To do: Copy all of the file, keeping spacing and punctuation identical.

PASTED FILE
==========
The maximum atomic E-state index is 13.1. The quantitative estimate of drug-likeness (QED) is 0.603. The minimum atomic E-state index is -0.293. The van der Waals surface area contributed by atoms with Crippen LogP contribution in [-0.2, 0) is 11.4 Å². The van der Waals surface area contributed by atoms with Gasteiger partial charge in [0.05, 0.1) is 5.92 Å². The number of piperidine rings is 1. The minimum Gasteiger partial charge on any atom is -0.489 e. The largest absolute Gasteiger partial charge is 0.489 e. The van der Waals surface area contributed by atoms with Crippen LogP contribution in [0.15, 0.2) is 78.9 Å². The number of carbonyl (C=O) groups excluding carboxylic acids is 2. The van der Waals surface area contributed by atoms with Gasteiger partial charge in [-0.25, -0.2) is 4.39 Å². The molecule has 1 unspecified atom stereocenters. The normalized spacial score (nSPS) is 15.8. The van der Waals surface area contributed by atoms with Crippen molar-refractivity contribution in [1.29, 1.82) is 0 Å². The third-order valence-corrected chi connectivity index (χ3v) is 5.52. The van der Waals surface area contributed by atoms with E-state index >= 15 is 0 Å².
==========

The maximum atomic E-state index is 13.1. The quantitative estimate of drug-likeness (QED) is 0.603. The minimum atomic E-state index is -0.293. The van der Waals surface area contributed by atoms with Crippen LogP contribution in [-0.2, 0) is 11.4 Å². The van der Waals surface area contributed by atoms with Gasteiger partial charge in [0.05, 0.1) is 5.92 Å². The number of piperidine rings is 1. The minimum Gasteiger partial charge on any atom is -0.489 e. The largest absolute Gasteiger partial charge is 0.489 e. The van der Waals surface area contributed by atoms with Crippen LogP contribution in [0.15, 0.2) is 78.9 Å². The number of carbonyl (C=O) groups excluding carboxylic acids is 2. The van der Waals surface area contributed by atoms with Gasteiger partial charge in [-0.25, -0.2) is 4.39 Å². The molecule has 1 unspecified atom stereocenters. The normalized spacial score (nSPS) is 15.8. The van der Waals surface area contributed by atoms with Crippen molar-refractivity contribution in [1.29, 1.82) is 0 Å². The third-order valence-corrected chi connectivity index (χ3v) is 5.52. The van der Waals surface area contributed by atoms with E-state index >= 15 is 0 Å².